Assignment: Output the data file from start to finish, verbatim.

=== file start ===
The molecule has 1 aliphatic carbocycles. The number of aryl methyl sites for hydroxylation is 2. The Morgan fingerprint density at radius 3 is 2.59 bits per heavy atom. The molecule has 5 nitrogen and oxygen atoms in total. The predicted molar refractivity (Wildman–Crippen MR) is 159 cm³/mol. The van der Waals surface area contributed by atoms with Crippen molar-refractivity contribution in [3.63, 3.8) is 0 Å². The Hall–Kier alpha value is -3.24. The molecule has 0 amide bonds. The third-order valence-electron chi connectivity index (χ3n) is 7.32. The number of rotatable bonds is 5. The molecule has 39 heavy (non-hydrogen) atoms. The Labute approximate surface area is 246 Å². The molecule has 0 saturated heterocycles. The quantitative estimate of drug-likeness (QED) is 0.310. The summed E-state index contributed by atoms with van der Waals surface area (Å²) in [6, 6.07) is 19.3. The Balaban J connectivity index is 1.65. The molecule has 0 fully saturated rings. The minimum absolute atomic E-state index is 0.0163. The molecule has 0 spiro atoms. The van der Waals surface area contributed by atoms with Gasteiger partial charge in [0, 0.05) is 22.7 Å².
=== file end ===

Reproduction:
The molecule has 1 aliphatic carbocycles. The number of aryl methyl sites for hydroxylation is 2. The Morgan fingerprint density at radius 3 is 2.59 bits per heavy atom. The molecule has 5 nitrogen and oxygen atoms in total. The predicted molar refractivity (Wildman–Crippen MR) is 159 cm³/mol. The van der Waals surface area contributed by atoms with Crippen molar-refractivity contribution in [3.63, 3.8) is 0 Å². The Hall–Kier alpha value is -3.24. The molecule has 0 amide bonds. The third-order valence-electron chi connectivity index (χ3n) is 7.32. The number of rotatable bonds is 5. The molecule has 39 heavy (non-hydrogen) atoms. The Labute approximate surface area is 246 Å². The molecule has 0 saturated heterocycles. The quantitative estimate of drug-likeness (QED) is 0.310. The summed E-state index contributed by atoms with van der Waals surface area (Å²) in [6, 6.07) is 19.3. The Balaban J connectivity index is 1.65. The molecule has 0 fully saturated rings. The minimum absolute atomic E-state index is 0.0163. The molecule has 0 spiro atoms. The van der Waals surface area contributed by atoms with Gasteiger partial charge in [0, 0.05) is 22.7 Å².